A woman who pleaded guilty to embezzling nearly $400,000 from the South Carolina Hospitality Association has been sentenced to 30 months in prison. Four months ago, the organization’s former accountant Rachel Duncan admitted taking the money from tourism lobbying group.
A federal judge on Tuesday also ordered Duncan to pay back the more than $367,000 she stole from the group over five years to support her online gambling addiction. The two-and-a-half year sentence will be followed by an additional three years of supervised release, including required treatment sessions for her addiction.
Federal prosecutors said they were satisfied with the sentence. “I think it’s very good, very fair,” Winston Holliday, who argued the case on behalf of the U.S. Attorney’s Office, told reporters after Tuesday’s sentencing. Judge Joseph Anderson said he considered Duncan’s full cooperation with investigators when he ordered the punishment.
“I’ve considered this was not a crime of greed, but of addiction,” he said as he read the sentence.
Duncan pleaded guilty earlier this year to tax evasion and wire fraud. She apologized in court Tuesday, saying she was ashamed of breaking her co-workers’ trust. “I only hope they will be able to forgive me,” she told Judge Anderson. “I never meant for it to get out of control. I kept thinking I would hit the big one and be able to pay it back.”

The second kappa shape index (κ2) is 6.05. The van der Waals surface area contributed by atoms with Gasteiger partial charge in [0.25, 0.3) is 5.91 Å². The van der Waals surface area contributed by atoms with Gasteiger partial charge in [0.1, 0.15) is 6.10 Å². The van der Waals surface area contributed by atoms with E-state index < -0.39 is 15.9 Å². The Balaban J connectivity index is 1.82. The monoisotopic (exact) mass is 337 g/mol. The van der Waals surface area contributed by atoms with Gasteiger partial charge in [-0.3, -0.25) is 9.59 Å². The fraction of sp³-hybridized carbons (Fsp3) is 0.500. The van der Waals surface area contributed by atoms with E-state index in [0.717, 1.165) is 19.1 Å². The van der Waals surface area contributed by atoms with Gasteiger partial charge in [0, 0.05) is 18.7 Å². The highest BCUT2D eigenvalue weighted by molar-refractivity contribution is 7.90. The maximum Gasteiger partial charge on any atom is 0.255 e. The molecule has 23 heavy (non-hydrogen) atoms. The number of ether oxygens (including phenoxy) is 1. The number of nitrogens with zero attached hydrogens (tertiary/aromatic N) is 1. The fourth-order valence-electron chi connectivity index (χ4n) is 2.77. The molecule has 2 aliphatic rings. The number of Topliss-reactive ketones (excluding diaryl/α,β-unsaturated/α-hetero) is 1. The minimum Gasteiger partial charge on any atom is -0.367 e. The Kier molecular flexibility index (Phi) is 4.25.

Neither she nor her attorneys spoke to reporters afterwards.
Former Hospitality Association CEO Tom Sponseller committed suicide over the missing money in February. In a letter to Judge Anderson, his widow blamed Duncan for his death, “If she was not a thief – which she is – and had not stolen from the Hospitality Assoc., Tom would be alive today and thriving in an Assoc. that he worked so hard to build to what it is today,” Meg Sponseller wrote, according to The State newspaper.
But Anderson did not factor Sponseller’s death into his sentencing decision, at the request of prosecutors.
“(The suicide) was a precipitating event… but I don’t think Rachel would have foreseen that would be a result of her stealing the money,” Holliday said, “I didn’t think it would be appropriate to enhance her sentence because he decided to take that step.”
Investigators do not believe Sponseller was involved in the scheme, although he found out about the federal probe shortly before taking his own life. Duncan never mentioned his name in her apology.
Prosecutors had originally suspected Duncan embezzled an additional $100,000. That difference was due to commissions she had claimed for closing some deals. But Holliday said the only person who would have known whether or not those commissions were earned would have been Sponseller, making it very difficult for prosecutors to prove she took the money wrongfully.